No song heralded the psychedelic era better than the Yardbirds' 1966 hit “Shapes of Things.” Released on Feb. 25, 1966, the song introduced the world to an exciting frontier with new sonic possibilities in less than three minutes.

It's difficult to say what the first true psychedelic song is. Kim Fowley's “The Trip,” the Kinks' “See My Friends” and another Yardbirds track, “Heart Full of Soul,” all showed hints at things to come, but “Shapes of Things” is the first to really dive into the genre. And while most of their contemporaries were treading similar grounds by 1966, the Yardbirds took a uniquely heavy approach to the genre.

The group's single scored with audiences worldwide; the song hit No. 3 in the U.K. and No. 11 in the U.S. Its sound would soon be imitated in almost every garage on both sides of the Atlantic. With its scorching feedback-drenched guitar solo (played by Jeff Beck), the song predated the proto-noise rock that Jimi Hendrix and the Who's Pete Townshend would popularize the following year.

Recorded before the sessions for their self-titled 1966 album (aka Roger the Engineer), "Shapes of Things" marked the start of a more mature era for the band. The Yardbirds, who formed in 1963, had spent much of their early career playing aggressive blues covers.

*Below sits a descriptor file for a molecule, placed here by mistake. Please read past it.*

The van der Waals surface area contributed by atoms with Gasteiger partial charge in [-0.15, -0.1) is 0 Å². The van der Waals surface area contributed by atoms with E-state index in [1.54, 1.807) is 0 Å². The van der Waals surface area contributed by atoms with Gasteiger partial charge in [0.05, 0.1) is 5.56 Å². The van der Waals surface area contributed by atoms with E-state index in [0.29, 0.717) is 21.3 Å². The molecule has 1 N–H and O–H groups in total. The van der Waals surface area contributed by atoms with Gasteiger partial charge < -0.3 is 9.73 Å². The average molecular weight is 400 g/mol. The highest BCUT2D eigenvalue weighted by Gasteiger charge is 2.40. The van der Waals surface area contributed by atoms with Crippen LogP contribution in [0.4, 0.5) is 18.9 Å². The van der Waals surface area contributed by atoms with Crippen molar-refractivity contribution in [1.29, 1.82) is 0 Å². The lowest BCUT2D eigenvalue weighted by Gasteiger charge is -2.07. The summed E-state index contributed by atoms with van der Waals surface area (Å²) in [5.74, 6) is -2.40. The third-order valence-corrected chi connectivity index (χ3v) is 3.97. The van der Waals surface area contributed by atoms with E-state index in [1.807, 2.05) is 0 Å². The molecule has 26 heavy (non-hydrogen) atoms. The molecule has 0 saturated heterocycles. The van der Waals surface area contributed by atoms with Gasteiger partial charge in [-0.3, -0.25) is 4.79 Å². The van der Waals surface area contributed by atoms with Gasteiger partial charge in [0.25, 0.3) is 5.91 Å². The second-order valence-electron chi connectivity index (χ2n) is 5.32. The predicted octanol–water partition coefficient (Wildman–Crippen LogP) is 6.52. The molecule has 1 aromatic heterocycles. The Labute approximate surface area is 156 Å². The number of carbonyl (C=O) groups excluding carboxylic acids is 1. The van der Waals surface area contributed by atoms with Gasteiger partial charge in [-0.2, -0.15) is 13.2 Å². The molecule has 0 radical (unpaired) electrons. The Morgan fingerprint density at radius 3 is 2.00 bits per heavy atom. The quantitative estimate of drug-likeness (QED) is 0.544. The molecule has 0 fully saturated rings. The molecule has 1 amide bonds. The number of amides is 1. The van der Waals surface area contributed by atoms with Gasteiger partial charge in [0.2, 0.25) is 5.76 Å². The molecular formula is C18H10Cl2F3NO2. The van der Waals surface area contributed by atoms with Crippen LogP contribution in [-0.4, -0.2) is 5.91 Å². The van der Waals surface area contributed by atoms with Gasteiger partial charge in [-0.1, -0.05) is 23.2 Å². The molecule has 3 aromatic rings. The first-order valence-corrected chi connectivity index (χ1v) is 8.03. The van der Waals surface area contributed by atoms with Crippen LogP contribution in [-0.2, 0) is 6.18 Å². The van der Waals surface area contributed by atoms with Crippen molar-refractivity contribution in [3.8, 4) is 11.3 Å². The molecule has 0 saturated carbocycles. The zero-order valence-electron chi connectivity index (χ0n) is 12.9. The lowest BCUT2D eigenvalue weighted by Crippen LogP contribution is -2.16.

The hits started to come in 1964, the first being “For Your Love” (which was penned by future 10cc bassist Graham Gouldman). Original guitarist Eric Clapton left the group after that single (claiming his band had “sold out”). Beck stepped in as his replacement and introduced a heavier style of playing to the band.

Listen to the Yardbirds' 'Shapes of Things'

Although the group was still mostly relying on cover songs as late as 1965, “Shapes of Things” proved the Yardbirds were capable of speaking for themselves. The song's lyrics point to a radical new direction many psychedelic artists would take in the following years.

The surreal landscape described in the song by singer Keith Relf is full of antiwar and conservationist references, not exactly familiar topics in pop songs at the time. Its U.K. B-side, “You're a Better Man Than I,” also included progressive lyrics, these about racial equality.

Yardbirds drummer Jim McCarty recalled "Shapes of Things" as one of his favorites in an interview with DME. “[It] was one of the best things we produced, because it was original and it had the talents of all the band in it," he said. "Everyone put in their best – it had great vocals and fantastic guitar sound and good lyrics – and it was an interesting song that encompassed everything from the band.“ The rest of the band likely agreed, as it was frequently played live for the rest of their career.

Watch Jimmy Page and the Yardbirds Perform 'Shapes of Things'

Live performances by the Yardbirds were notoriously raucous, and the addition of “Shapes of Things” only reinforced their reputation as one of England's heaviest performers. The song remained popular in the group's live sets, even two years later during the Jimmy Page era.

Coincidentally, Beck revisited the song at the same time when it was rerecorded (and sung by Rod Stewart) for the opening track to his debut album, Truth.

The Yardbirds' original version remains one of the band's best tracks and one of the most important songs in the history of psychedelia, opening an entire new universe for forward-thinking artists to explore.

 

 

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